A platform company based in Radnor is redeveloping the home of a pharmaceutical giant into a massive co-working center for life sciences companies in the Philadelphia market.
The $500 million project could prompt opportunities for Lehigh Valley companies.
The Discovery Labs, a company formed by MLP Ventures, announced the project last week at BIO 2019, a biotechnology conference in Philadelphia. The company envisions creating others like it around the world.
While the campus is open for business and Discovery Labs is signing leases, renovation work is still in progress on some buildings.
Once completed, it will offer than 1 million square feet of co-working space near the Pennsylvania Turnpike in Montgomery County.
The developers are branding the entire project The Discovery Labs at King of Prussia.
Some see benefits to the Lehigh Valley market.
The relatively low-risk, low-cost model of co-working could allow Lehigh Valley biotech firms to participate in a neighboring life sciences ecosystem without surrendering the quality of life they currently enjoy in the valley, said Matthew Tuerk, vice president of economic development and marketing for Lehigh Valley Economic Development Corp.
“And if Discovery Labs ends up churning out lots of startups, Lehigh Valley is well-positioned to offer them a home as they grow and seek some of the amazing benefits of locating here, such as great infrastructure, central location and skilled workforce,” Tuerk said. “We are part of a larger ecosystem around the biotech industry in general.”
The Lehigh Valley has numerous resources for entrepreneurs, including schools such as Lehigh University and Lafayette College, which churning out creative innovators and research, Tuerk said.
Furthermore, organizations such as Ben Franklin TechVentures, the Pi Center in South Bethlehem and Allentown Economic Development Corp.’s Bridgeworks Enterprise Center, offer services and homes to startups, Tuerk added.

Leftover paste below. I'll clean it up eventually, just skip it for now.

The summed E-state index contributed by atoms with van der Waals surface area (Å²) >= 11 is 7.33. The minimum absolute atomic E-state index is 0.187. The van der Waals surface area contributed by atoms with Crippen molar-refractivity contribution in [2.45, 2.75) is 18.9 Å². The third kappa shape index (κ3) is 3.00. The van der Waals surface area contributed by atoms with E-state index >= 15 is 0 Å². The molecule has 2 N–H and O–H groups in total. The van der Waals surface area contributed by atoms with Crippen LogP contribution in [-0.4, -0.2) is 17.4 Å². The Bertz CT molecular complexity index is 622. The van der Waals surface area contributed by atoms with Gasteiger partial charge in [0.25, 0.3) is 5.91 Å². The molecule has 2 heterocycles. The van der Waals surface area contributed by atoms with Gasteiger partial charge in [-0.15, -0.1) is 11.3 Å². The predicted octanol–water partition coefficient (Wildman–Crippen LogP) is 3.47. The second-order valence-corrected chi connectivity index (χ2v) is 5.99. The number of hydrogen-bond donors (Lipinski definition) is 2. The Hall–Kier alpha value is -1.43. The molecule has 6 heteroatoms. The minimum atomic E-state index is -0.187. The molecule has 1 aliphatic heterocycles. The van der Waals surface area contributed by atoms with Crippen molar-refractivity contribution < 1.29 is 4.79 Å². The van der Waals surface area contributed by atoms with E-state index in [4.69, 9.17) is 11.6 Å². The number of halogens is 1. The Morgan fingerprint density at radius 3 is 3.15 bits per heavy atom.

In addition, Lehigh Valley companies that provide services to the life sciences cluster may benefit from additional investment in surrounding communities, he said. Companies like Fisher Clinical Services, Sharp and AmeriSourceBergen already employ hundreds of people in the Lehigh Valley, Tuerk said.
“I think Lehigh Valley companies can certainly benefit from some of the startups likely to be housed in the Discovery Labs building,” said Christopher Molineaux, president and CEO of Life Sciences Pennsylvania, a trade association based in Wayne. “We have so many small companies across the state of Pennsylvania; 52 percent of them are companies with 10 employees or fewer.”
He cited a 2017 study commissioned by Life Sciences PA that found there are about 2,800 life sciences companies across the state, encompassing those in pharmaceuticals, medical devices, biotechnology and diagnostics.
Discovery Labs also could be a site for the investment companies attracted to startups, Molineaux added.
“To be able to put a lot of those companies together in one site allows for a lot of information exchange,” Molineaux said.
The Discovery Labs project essentially combines two office campuses, one for GlaxoSmithKline, a large pharmaceutical company, and an adjacent one called The Innovation at Renaissance Campus.
Existing tenants include GlaxoSmithKline, Children’s Hospital of Philadelphia, Thomas Jefferson University, Tosoh Bioscience, Crown Castle and MedRisk.
New features at Discovery Labs will include IQ Connect, an incubator that will operate through a partnership with The Pennsylvania Biotechnology Center, which is based in Buckingham Township.
The 100,000-square-foot incubator is under construction and will open within a few months. It will bring together researchers and entrepreneurs, along with experts in human resources, venture capital, investment banking and other business services to pursue discovery and development of scientific, life sciences, tech-enabled industrial, and venture and consumer products.
Audrey Greenberg, CFO of Discovery Labs, said the timing is good for a project like Discovery Labs.
Big pharmaceutical companies are getting out of research and development and unloading their physical sites, she said. They are focusing more on marketing and sales while reducing their need for R&D space.
Research and development, meanwhile, is shifting to smaller startups, which are using technology to speed up innovation in such areas as gene therapies and new health care products, Greenberg said.
“That’s attracting venture capital,” she said.
Since 2013, total U.S. research funding for the life sciences industry from venture capital sources and the National Institutes of Health increased 44 percent between 2013 and 2018, according to statistics from The Discovery Labs.